Browsing Chester Business School by Authors
Entrepreneurial opportunities recognition in Sub-Saharan Africa: a proposed model for investigationBello, Moshood; Allman, Kurt; Udagedara, Susantha; University of Keele; University of Salford; University of ChesterEarlier studies have predominantly investigated entrepreneurial opportunities recognition from either the discovery or creation perspectives in the developed economies of America and Europe respectively. These efforts have mostly generated contradictory theories or models, which are not suitable for universal investigation of entrepreneurial opportunities. This paper uses the principles of metatheory to integrate the two dominant theories of entrepreneurial opportunities to propose a Multiple Opportunities Recognition Universal Framework (MORUF), then used it to study entrepreneurial opportunities recognition process within an entirely new context of Sub-Saharan Africa. Qualitative data collected from 38 nascent entrepreneurs in Nigeria were used to test the model. Findings reveal that opportunity exists in more than one form, can transit from one state to another and be recognised either through the discovery or creation process. This paper offers an alternative framework to study multiple entrepreneurial opportunities and provides practical relevance for doing so, for practitioners.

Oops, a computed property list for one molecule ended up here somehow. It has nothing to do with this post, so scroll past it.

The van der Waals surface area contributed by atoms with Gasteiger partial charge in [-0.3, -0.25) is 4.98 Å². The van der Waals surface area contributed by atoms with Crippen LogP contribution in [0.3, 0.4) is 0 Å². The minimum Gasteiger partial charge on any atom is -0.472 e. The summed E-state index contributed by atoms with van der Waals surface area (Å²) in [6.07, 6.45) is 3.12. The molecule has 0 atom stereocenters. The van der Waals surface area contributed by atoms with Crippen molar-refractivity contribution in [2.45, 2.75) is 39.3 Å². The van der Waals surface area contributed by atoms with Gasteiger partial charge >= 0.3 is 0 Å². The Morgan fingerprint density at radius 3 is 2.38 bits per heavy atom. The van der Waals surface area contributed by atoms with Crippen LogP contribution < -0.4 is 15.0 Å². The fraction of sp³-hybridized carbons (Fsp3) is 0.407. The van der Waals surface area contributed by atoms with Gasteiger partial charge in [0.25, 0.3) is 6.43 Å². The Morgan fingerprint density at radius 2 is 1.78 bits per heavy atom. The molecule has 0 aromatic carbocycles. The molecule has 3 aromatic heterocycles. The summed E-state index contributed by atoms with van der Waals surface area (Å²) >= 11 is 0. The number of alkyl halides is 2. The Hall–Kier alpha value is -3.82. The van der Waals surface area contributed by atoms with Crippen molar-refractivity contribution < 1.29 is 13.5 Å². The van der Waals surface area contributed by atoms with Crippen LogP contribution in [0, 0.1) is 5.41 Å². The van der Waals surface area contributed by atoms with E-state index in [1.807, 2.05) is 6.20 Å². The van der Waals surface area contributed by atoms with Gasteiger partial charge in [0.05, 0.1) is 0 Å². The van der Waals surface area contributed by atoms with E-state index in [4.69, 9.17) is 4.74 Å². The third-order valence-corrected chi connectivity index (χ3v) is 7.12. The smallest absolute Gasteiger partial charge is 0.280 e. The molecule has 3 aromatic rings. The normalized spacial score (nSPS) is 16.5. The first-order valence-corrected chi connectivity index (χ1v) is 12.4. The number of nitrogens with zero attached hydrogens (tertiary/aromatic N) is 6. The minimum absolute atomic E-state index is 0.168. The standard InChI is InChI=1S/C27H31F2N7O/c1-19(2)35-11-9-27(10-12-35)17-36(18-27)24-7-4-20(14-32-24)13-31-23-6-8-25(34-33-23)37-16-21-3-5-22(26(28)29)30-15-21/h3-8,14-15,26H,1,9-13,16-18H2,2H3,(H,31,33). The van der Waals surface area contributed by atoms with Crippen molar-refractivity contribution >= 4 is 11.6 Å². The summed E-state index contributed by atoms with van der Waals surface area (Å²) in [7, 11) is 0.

Organizational Dynamics and Adoption of Innovations: A Study within the Context of Software Firms in Sri LankaUdagedara, Susantha; Allman, Kurt; University of Salford; University of Keele (Routledge, 2019-11-11)This paper examines the effect of organizational dynamics on innovation focus using the residual dominant and emergent theoretical framework (RDE) and the empirical evidence of four case studies. The findings revealed that different types of innovation coexist, but one type becomes dominant over other types at a certain time as the innovation focus is changed in line with the strategic priorities of firms. We found that innovation focus takes the form of product, process, and organizational innovation pattern over time when the firms move from an entrepreneurial organization to a more formal business corporation. More importantly, the RDE framework provides an appropriate lens for practitioners, in identifying the enablers and barriers of innovation.